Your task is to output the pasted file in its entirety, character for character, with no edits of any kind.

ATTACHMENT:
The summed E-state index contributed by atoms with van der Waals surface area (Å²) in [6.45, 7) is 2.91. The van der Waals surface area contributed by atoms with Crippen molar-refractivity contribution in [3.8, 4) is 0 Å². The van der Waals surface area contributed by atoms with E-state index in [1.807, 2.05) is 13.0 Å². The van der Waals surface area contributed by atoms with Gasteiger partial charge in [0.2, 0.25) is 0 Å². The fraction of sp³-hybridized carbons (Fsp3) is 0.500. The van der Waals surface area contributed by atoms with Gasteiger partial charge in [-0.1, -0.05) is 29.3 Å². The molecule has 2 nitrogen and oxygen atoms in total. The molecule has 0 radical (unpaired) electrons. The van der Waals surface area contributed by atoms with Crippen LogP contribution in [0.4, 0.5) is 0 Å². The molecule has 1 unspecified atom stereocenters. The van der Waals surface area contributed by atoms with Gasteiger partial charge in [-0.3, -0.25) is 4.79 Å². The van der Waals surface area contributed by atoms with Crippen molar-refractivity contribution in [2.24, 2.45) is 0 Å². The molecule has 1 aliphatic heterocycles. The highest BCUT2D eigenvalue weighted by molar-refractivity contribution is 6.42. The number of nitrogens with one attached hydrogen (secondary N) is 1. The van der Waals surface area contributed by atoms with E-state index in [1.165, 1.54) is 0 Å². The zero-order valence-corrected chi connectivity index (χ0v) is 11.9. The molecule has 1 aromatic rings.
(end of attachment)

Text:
The summed E-state index contributed by atoms with van der Waals surface area (Å²) in [6.45, 7) is 2.91. The van der Waals surface area contributed by atoms with Crippen molar-refractivity contribution in [3.8, 4) is 0 Å². The van der Waals surface area contributed by atoms with E-state index in [1.807, 2.05) is 13.0 Å². The van der Waals surface area contributed by atoms with Gasteiger partial charge in [0.2, 0.25) is 0 Å². The fraction of sp³-hybridized carbons (Fsp3) is 0.500. The van der Waals surface area contributed by atoms with Gasteiger partial charge in [-0.1, -0.05) is 29.3 Å². The molecule has 2 nitrogen and oxygen atoms in total. The molecule has 0 radical (unpaired) electrons. The van der Waals surface area contributed by atoms with Crippen LogP contribution in [0.4, 0.5) is 0 Å². The molecule has 1 unspecified atom stereocenters. The van der Waals surface area contributed by atoms with Gasteiger partial charge in [-0.3, -0.25) is 4.79 Å². The van der Waals surface area contributed by atoms with Crippen molar-refractivity contribution in [2.24, 2.45) is 0 Å². The molecule has 1 aliphatic heterocycles. The highest BCUT2D eigenvalue weighted by molar-refractivity contribution is 6.42. The number of nitrogens with one attached hydrogen (secondary N) is 1. The van der Waals surface area contributed by atoms with E-state index in [1.165, 1.54) is 0 Å². The zero-order valence-corrected chi connectivity index (χ0v) is 11.9. The molecule has 1 aromatic rings.